In the ubiquitination process, the E2 protein transfers ubiquitin from E1 to E3. Why can't E1 work with E3 directly to tag some protein with ubiquitin? Going further, why can't one of the E(1-3) proteins just do it all by itself?

E1: ubiquitin-activating enzyme

E2: ubiquitin-conjugating enzyme

E3: ubiquitin-protein ligase


2 Answers 2


Pretty hard question, "why", as we've not been watching for the millions of years it took to build that system... I think the better way to look at it is to name the advantages this system has and hypothesize on it's selection. BTW in biology a good answer to why is always because.

I would guess though that given the function of ligases, it has been selected against due most probably to lack of selectivity. E1s are very small and already need to do both activation of Ub consumming atp and doing a somewhat major conformation shift to accept ligation of the activated Ub. The amount of Protein Protein surface usually required to maintain the exquisite selectivity that is required for such a system can be assumed to be too great for the size of the E1s.

Then if you ask why it did not evolve in some kind of huge multidomain protein; I would probably argue to the point that you need to produce a very large amount of it all the time, and that it must be somewhat difficult to target that protein for proteosomal degradation / make sure it's folded properly. Having a smaller footprint might help in keeping the domains ordered and reducing entropy hence making sure the protein stays functionnal longer.

Then why not the E2 doing it directly, and why do you need the E3 in between... Well again, I would assume this is also a question of selectivity. If you need to regulate thousands of cytosolic proteins and control their regulators at the same time, you need some modularity, you need the ablity to create multi protein complexes that bring different layers of regulation and cannot assume that one protein can do that. The term E3 is also some horrible bin where people put anything. E3 are very often large and sometime huge multiprotein complexes, think of the APC complex, or in the most well documented cases, the Cullin complexes.

The way E3s evolved is pretty cool actually, to recruit E2-Ub a protein just needs to get a domain through some mutation (RING, U-Box, HECT...) then it can target whatever it used to bind to a degradation complex. That is some pretty neat and quick trick to create diversity rapidly if a system actually does something that brings an evolutionary advantage.

I see you left out the E4 which may play a role in Ub chain propagation but as they pretty much function as E3 anyways, there is debate as to why we would need to use that terminology.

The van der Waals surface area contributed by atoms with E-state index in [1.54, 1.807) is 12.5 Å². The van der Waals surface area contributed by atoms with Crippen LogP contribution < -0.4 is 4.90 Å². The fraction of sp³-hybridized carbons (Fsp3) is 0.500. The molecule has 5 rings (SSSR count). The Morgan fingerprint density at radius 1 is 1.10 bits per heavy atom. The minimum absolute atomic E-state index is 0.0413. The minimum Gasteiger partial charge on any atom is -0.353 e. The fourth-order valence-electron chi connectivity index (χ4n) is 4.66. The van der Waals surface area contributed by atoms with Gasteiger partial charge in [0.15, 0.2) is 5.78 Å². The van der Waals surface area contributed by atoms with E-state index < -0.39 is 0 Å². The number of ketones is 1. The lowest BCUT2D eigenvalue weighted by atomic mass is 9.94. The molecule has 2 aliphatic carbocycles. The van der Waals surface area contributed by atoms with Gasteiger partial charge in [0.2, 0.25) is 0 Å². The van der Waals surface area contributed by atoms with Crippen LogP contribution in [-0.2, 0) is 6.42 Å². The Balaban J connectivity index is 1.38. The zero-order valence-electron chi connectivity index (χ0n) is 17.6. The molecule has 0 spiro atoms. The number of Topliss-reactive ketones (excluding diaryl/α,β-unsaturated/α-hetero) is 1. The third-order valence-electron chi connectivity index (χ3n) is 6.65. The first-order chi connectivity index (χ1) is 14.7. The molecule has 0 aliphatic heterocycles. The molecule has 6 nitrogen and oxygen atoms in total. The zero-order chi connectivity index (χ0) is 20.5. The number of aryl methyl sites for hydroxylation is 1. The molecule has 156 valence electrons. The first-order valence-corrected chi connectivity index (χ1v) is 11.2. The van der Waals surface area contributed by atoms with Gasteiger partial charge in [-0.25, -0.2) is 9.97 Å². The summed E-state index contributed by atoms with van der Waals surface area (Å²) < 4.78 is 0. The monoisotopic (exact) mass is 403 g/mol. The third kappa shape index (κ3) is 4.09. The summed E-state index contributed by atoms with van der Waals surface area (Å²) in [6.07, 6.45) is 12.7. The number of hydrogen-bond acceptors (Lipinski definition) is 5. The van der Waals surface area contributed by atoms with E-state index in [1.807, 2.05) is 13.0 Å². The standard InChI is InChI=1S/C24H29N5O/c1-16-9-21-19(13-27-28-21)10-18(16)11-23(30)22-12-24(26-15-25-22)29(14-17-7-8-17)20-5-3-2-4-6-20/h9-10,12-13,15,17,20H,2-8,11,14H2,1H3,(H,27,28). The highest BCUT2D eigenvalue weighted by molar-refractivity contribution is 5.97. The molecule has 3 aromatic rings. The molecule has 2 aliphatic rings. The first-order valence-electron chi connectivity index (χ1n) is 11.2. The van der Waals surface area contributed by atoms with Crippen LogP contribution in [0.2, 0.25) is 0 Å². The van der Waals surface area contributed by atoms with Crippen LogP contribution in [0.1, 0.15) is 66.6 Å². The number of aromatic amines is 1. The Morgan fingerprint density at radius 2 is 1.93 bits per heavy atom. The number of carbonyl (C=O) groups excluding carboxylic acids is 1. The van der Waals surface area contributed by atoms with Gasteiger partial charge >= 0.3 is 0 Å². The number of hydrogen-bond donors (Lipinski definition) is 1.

This is by no mean some definite answer since I could be wrong on most of these things. I hope I helped you to further your reflection on the subject.

  • $\begingroup$ Welcome to Chem SE. A great first answer I must say. Keep contributing to this site! $\endgroup$ Jun 20, 2017 at 6:08
  • $\begingroup$ Agreed this is good! $\endgroup$ Jun 20, 2017 at 18:19

I do agree with @Dan as to “why” the ubiquitination proteins are arranged the way they are and are able to complete the process together.

It is easier to answer the question after examining the role each protein works.

The main reason is that these proteins vary in structure and selectivity and therefore have different functions in the process on of ubiquitination, thus not one or two proteins are essential but all of them.

Firstly, these proteins are very much different in terms of structure, selectivity, abundance and variation.

To understand this difference lets consider the x-ray structures of these proteins:

enter image description here

Let’s discuss a bit on the functionality of these proteins on named subheadings:


The E1 protein (ubiquitin-activating enzyme (E1), a homodimer of ~1050-residue subunits), initiates the ubiquitination process through conjugation by forming a thioester bond. The ubiquitin is then transferred to a specific Cys sulfhydryl group on one of numerous ubiquitin-conjugating enzymes E2.

Most organisms, including yeast and humans, have only one type of E1. Thanks to the role of E1 which play a part in the committed step of the process. Even if proteins were marked for degradation, they would not be processed unless the enzymes system is activated. Basing on structure, I don’t think E2 or E3 would be a good activating enzymes.